Friday, 14 November 2014
Underpinning is a process whereby additional support is laid below ground level to strengthen a building’s existing foundations. This may be required for a variety of reasons, perhaps because the original foundations are not strong or stable enough, or because the original purpose of the structure has changed.
If your home has been underpinned and you are finding it difficult to get home insurance from mainstream insurers, HomeProtect can help - get a home insurance quote online.
It might become necessary to undertake underpinning if the conditions or characteristics of the soil beneath a building's foundations have changed, or that they were not correctly identified during the initial construction.
Underpinning might be needed if the development of nearby buildings leads the soil to be weakened around the existing structure's foundations. Or if it is more economical to use and strengthen an existing structure's foundations for a development, rather than building new foundations from scratch.
Depth and breadth
To underpin a property, you need to extend foundations in depth and/or breadth so that it either rests on soil that can provide better support or simply redistributes the weight over a larger surface area. Underpinning will often involve the use of micro-piles or jet grouting to achieve this.
Where soils are weakened, or extracted, a process of soil strengthening may be used instead of underpinning, which involves injecting a special type of grouting into the earth. No matter what type of underpinning a building needs to undergo, the process is likely to be disruptive, time consuming and expensive. It is also likely to lead to problems finding underpinned property insurance down the line.
Mass concrete method
The traditional type of underpinning has historically been the "mass concrete method", which dates back a hundred years and has barely changed since. It involves digging box-shaped voids beneath a structure's existing foundations and filling them with concrete in a specified order for a "foundation below a foundation" effect.
This process is usually used when the property's existing foundations are shallow but can be implemented even when they are particularly deep. Heavy machinery is not usually needed, labour costs can often be kept down and sometimes the structure can continue to be used while the work is carried out.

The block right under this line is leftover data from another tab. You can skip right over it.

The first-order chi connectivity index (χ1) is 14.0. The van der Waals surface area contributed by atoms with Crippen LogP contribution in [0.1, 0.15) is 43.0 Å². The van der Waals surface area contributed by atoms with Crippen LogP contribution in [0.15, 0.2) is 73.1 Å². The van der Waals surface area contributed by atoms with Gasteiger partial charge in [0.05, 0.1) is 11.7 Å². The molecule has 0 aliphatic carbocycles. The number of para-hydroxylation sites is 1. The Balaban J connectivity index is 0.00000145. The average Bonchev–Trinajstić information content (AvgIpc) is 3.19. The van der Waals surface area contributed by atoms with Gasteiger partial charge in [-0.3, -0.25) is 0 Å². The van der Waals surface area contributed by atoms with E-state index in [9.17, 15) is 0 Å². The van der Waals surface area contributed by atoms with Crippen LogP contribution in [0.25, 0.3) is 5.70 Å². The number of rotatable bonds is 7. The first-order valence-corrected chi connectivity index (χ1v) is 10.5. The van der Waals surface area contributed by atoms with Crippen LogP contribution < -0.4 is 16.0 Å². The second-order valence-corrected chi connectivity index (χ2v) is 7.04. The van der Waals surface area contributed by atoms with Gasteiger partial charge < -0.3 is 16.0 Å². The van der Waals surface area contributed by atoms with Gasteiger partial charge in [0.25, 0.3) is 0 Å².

Beam and base method
A refinement of the mass concrete method is the "beam and base method", where a reinforced concrete beam is built either above, below or to replace the current footing. This beam redirects the weight of the structure onto several mass concrete bases placed at certain strategic positions (the placement and size of which depend on the ground conditions and the size of the affected property).
The type of construction used to build the beam will depend on the type of building and where loads are applied. Where there is a danger of clay soils expanding after the measures are implemented, anti-heave precautions will usually be incorporated into the design of the underpinning works.
Mini - piled
"Mini-piled" underpinning methods are useful where ground conditions are variable or where access to the foundations is limited, and allows the loads to be transferred down to stable grounds at depths usually greater than five metres. The technical installation of mini-piles is more involved than mass concrete, requiring specialist machinery and skills.
No matter what type of underpinning you have had, you are likely to have difficulty getting underpinned house insurance. If you have had your property underpinned in the past, underpinning insurance is likely to be a much greater risk than insurance for a comparable property that has not had its foundations reinforced.
Insurance for underpinned houses can still be obtained from a specialist insurance broker, though it might require a little research to find. With HomeProtect you can get a competitive online quote for underpinned property insurance based on the risk you face today and not during the underpinning process.